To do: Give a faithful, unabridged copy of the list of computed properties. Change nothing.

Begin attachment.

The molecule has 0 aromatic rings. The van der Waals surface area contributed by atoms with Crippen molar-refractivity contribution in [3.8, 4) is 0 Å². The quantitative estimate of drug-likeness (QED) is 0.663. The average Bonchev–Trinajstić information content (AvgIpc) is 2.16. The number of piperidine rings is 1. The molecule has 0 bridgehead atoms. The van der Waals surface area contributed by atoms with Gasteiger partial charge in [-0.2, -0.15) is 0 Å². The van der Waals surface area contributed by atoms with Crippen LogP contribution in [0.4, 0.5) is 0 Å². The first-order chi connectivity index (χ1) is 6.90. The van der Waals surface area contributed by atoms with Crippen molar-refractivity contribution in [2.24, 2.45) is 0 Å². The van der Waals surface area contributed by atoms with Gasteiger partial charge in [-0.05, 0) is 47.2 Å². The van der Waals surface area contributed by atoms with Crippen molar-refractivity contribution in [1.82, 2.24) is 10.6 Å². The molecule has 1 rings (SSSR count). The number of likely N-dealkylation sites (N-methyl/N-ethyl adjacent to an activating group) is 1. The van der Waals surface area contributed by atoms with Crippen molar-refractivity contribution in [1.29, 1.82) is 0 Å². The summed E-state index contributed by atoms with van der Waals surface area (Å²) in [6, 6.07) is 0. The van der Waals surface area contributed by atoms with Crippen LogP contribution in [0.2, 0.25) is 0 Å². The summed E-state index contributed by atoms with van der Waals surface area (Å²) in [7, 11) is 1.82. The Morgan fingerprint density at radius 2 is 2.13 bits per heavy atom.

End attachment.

The molecule has 0 aromatic rings. The van der Waals surface area contributed by atoms with Crippen molar-refractivity contribution in [3.8, 4) is 0 Å². The quantitative estimate of drug-likeness (QED) is 0.663. The average Bonchev–Trinajstić information content (AvgIpc) is 2.16. The number of piperidine rings is 1. The molecule has 0 bridgehead atoms. The van der Waals surface area contributed by atoms with Gasteiger partial charge in [-0.2, -0.15) is 0 Å². The van der Waals surface area contributed by atoms with Crippen LogP contribution in [0.4, 0.5) is 0 Å². The first-order chi connectivity index (χ1) is 6.90. The van der Waals surface area contributed by atoms with Crippen molar-refractivity contribution in [2.24, 2.45) is 0 Å². The van der Waals surface area contributed by atoms with Gasteiger partial charge in [-0.05, 0) is 47.2 Å². The van der Waals surface area contributed by atoms with Crippen molar-refractivity contribution in [1.82, 2.24) is 10.6 Å². The molecule has 1 rings (SSSR count). The number of likely N-dealkylation sites (N-methyl/N-ethyl adjacent to an activating group) is 1. The van der Waals surface area contributed by atoms with Crippen molar-refractivity contribution in [1.29, 1.82) is 0 Å². The summed E-state index contributed by atoms with van der Waals surface area (Å²) in [6, 6.07) is 0. The van der Waals surface area contributed by atoms with Crippen LogP contribution in [0.2, 0.25) is 0 Å². The summed E-state index contributed by atoms with van der Waals surface area (Å²) in [7, 11) is 1.82. The Morgan fingerprint density at radius 2 is 2.13 bits per heavy atom.